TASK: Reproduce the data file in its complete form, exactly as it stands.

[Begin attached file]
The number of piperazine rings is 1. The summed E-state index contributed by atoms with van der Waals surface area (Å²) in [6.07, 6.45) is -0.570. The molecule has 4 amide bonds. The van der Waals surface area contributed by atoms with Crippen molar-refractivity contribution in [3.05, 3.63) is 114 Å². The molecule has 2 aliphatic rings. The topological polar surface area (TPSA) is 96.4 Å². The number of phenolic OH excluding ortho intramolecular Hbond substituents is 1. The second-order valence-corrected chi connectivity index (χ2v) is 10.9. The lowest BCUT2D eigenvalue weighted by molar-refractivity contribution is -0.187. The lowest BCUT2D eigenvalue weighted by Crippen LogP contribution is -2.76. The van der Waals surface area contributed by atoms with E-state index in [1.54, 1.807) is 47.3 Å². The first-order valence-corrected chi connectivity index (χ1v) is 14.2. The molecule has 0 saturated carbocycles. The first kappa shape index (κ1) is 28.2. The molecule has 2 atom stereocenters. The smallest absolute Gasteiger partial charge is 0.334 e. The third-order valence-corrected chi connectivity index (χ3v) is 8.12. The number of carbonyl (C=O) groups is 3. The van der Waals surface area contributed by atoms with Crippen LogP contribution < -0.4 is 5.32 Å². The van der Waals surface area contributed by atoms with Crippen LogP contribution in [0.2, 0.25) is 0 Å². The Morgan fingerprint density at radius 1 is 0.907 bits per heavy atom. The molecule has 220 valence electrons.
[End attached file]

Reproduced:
The number of piperazine rings is 1. The summed E-state index contributed by atoms with van der Waals surface area (Å²) in [6.07, 6.45) is -0.570. The molecule has 4 amide bonds. The van der Waals surface area contributed by atoms with Crippen molar-refractivity contribution in [3.05, 3.63) is 114 Å². The molecule has 2 aliphatic rings. The topological polar surface area (TPSA) is 96.4 Å². The number of phenolic OH excluding ortho intramolecular Hbond substituents is 1. The second-order valence-corrected chi connectivity index (χ2v) is 10.9. The lowest BCUT2D eigenvalue weighted by molar-refractivity contribution is -0.187. The lowest BCUT2D eigenvalue weighted by Crippen LogP contribution is -2.76. The van der Waals surface area contributed by atoms with E-state index in [1.54, 1.807) is 47.3 Å². The first-order valence-corrected chi connectivity index (χ1v) is 14.2. The molecule has 0 saturated carbocycles. The first kappa shape index (κ1) is 28.2. The molecule has 2 atom stereocenters. The smallest absolute Gasteiger partial charge is 0.334 e. The third-order valence-corrected chi connectivity index (χ3v) is 8.12. The number of carbonyl (C=O) groups is 3. The van der Waals surface area contributed by atoms with Crippen LogP contribution < -0.4 is 5.32 Å². The van der Waals surface area contributed by atoms with Crippen LogP contribution in [0.2, 0.25) is 0 Å². The Morgan fingerprint density at radius 1 is 0.907 bits per heavy atom. The molecule has 220 valence electrons.